Mount Snowdon (Yr Wyddfa in Welsh) is the highest mountain in Wales, standing at an elevation of 3,560ft above sea level. As such, it holds the title as the highest point in the British Isles outside of Scotland. Located in the Snowdonia National Park in Gwynedd, it is a popular destination and the busiest mountain in the UK. The mountain is distinguished for its rare flora and fauna, hence its designation as a national nature reserve.
Snowdon offers various paths to the summit for climbers and walkers. These range from between seven and nine miles and can take anywhere between four to seven hours to complete depending on fitness level, experience, and weather. For those less inclined to hike, the Snowdon Mountain Railway offers an alternative way to reach the summit with trains running to the peak until the end of October weather permitting. Whether you’re interested in history, flora and fauna, or just stunning views, Mount Snowdon is a must-see destination.
My grandparents visited during their 1932 motorcycle and sidecar road trip to North Wales, but after the Cwm Dyli hydroelectric power station on the A498 (roughly eleven miles from the summit by road and mountain railway) there are no more photos. We shall assume they conquered the mountain despite both the lack of evidence and my grandmother being very pregnant. Although a sneaking suspicion lingers that rather than reach the summit on foot or by railway they may have addressed rough tracks (motorbike trials style) until stopped by the terrain.
As they did they will have passed through a landscape formed through the geological process of subduction. Subduction zones are areas where one underground tectonic plate is forced under another, leading to the creation of mountains, volcanoes, and other geological features. This process involves the movement and collision of the Earth’s crust, resulting in the uplift and formation of mountains such as Snowdon.
Subsequently, glaciers significantly shaped the landscape during the last Ice Age creating huge U-shaped valleys and corries (or ‘cwms’) that are clearly visible in Snowdonia today. Other glacial landforms that can be seen nearby include roches moutonnées (bedrock bumps), glacial erratics (out of place large rocks) and moraines (material left behind by a moving glacier). The glacier here was part of a larger glacial system that created Dyffryn Ogwen, forming valleys from smaller glaciers known as ‘hanging valleys’. This glacial activity played a crucial role in sculpting the current alpine topography of Mount Snowdon, making it a fascinating study of geological history.
As for human habitation, despite numerous archaeological surveys, no prehistoric remains have been identified near the summit, making its archaeological history quite elusive. There have been suggestions of a prehistoric cairn on the summit, possibly the grave of the giant Rhita Gawr, but this is based more on assumption than concrete evidence.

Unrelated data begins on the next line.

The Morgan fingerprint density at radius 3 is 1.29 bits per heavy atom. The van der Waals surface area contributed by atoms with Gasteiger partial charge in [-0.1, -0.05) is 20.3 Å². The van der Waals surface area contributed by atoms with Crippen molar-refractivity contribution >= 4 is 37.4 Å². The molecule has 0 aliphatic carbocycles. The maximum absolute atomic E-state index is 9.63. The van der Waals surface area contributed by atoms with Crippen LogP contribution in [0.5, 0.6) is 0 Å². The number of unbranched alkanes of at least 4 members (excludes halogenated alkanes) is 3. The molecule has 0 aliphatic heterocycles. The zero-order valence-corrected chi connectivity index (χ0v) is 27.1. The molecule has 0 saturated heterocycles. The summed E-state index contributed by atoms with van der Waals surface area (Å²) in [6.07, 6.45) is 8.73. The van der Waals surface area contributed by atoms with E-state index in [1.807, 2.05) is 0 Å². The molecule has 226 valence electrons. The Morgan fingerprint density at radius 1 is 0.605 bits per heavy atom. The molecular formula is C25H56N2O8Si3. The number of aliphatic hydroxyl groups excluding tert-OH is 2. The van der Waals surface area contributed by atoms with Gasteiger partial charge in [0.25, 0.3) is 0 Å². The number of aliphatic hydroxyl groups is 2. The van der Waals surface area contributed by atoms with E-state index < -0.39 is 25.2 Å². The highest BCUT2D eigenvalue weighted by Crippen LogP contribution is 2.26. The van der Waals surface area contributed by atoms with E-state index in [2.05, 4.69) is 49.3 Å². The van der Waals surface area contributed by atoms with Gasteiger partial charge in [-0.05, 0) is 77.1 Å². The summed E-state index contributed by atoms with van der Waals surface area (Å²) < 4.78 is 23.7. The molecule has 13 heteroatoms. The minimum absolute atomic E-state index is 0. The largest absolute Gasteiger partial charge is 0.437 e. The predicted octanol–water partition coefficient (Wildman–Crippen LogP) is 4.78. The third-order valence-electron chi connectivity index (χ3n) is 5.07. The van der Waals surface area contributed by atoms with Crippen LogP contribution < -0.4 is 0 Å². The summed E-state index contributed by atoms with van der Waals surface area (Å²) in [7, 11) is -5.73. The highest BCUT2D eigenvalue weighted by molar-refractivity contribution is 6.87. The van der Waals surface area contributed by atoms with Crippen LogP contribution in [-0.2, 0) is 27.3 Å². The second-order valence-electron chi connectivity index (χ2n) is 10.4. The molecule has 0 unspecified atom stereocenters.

When early peoples did venture here they cloaked the mountain in folklore. A rich Welsh mythology dates back to the early Celtic times. That Rhita Gawr was a mythical giant who was defeated by King Arthur. Another Arthurian story tells of a fearsome afanc (water monster) relocated from a lake at the foot of Mount Snowdon to Llyn yr Afanc in Betws-y-Coed.
The Welsh name for Mount Snowdon, Yr Wyddfa, translates to “the tumulus” or “the barrow”, possibly referring to Rhita Gawr’s burial mound. Moreover, it is believed that the magical and powerful sword of King Arthur, Excalibur, was thrown into Glaslyn, a lake south of the summit close to the reservoir for Cwm Dyli power station, by Sir Bedivere following Arthur’s death.
More recently, human populations were attracted by nature’s gifts brought to the surface and exposed by those ancient forces of subduction and glaciation. Evidence of early mining activities is scattered across the area. The region’s dolomitised limestone deposits are rich in copper with residuals from the Britannia Copper Mine being visible along the Miners’ Track, a popular walk to the summit originally used by the local industry. This track ascends the mountain from the south, offering trekkers a glimpse into the industrial history of the area.
Besides the copper mine, there was a Britannia Copper Mill built in 1898 to process ores from above Llyn Glaslyn that were transported to the mill by an aerial ropeway. The mine and mill closed in 1916. Other minerals present include lead, zinc, iron, gold and manganese — all mined at one time or another. And perhaps most importantly, slate, the North Wales industry that once ‘roofed the world’.
The remains of this industry can be seen in Bethesda, Blaenau Ffestiniog and Llanberis — all just a stone’s throw from the boundaries of the Snowdonia National Park. The remains of slate quarries can also be seen within the boundaries of the park. Gorseddau Quarry was a small quarry in Cwmystradllyn with about 200 workers in 1859. The quarry closed in 1867 due to insufficient slate production. The remains of the quarry’s slate mill, Ynys-y-pandy, still stand today.